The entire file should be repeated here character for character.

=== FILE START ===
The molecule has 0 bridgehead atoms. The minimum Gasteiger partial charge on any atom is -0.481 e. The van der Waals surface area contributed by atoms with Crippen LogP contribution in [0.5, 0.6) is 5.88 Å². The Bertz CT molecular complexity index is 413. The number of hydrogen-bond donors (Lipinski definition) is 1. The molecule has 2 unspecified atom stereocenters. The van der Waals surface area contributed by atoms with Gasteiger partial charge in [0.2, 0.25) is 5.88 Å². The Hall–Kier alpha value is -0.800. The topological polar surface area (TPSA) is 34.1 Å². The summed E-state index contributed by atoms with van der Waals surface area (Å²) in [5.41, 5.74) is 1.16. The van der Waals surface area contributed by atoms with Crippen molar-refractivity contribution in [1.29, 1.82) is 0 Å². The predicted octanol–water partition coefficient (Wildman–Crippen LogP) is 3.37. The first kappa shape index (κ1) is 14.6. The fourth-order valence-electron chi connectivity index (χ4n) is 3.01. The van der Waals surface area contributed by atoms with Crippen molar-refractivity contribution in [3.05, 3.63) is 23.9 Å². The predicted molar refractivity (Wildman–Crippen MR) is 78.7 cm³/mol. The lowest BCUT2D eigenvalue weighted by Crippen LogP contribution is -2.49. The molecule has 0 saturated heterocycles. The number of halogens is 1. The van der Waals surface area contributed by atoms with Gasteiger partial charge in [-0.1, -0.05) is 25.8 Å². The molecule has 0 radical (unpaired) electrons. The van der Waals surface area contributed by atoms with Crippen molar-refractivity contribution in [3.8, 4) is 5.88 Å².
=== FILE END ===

The molecule has 0 bridgehead atoms. The minimum Gasteiger partial charge on any atom is -0.481 e. The van der Waals surface area contributed by atoms with Crippen LogP contribution in [0.5, 0.6) is 5.88 Å². The Bertz CT molecular complexity index is 413. The number of hydrogen-bond donors (Lipinski definition) is 1. The molecule has 2 unspecified atom stereocenters. The van der Waals surface area contributed by atoms with Gasteiger partial charge in [0.2, 0.25) is 5.88 Å². The Hall–Kier alpha value is -0.800. The topological polar surface area (TPSA) is 34.1 Å². The summed E-state index contributed by atoms with van der Waals surface area (Å²) in [5.41, 5.74) is 1.16. The van der Waals surface area contributed by atoms with Crippen molar-refractivity contribution in [1.29, 1.82) is 0 Å². The predicted octanol–water partition coefficient (Wildman–Crippen LogP) is 3.37. The first kappa shape index (κ1) is 14.6. The fourth-order valence-electron chi connectivity index (χ4n) is 3.01. The van der Waals surface area contributed by atoms with Crippen molar-refractivity contribution in [3.05, 3.63) is 23.9 Å². The predicted molar refractivity (Wildman–Crippen MR) is 78.7 cm³/mol. The lowest BCUT2D eigenvalue weighted by Crippen LogP contribution is -2.49. The molecule has 0 saturated heterocycles. The number of halogens is 1. The van der Waals surface area contributed by atoms with Gasteiger partial charge in [-0.1, -0.05) is 25.8 Å². The molecule has 0 radical (unpaired) electrons. The van der Waals surface area contributed by atoms with Crippen molar-refractivity contribution in [3.8, 4) is 5.88 Å².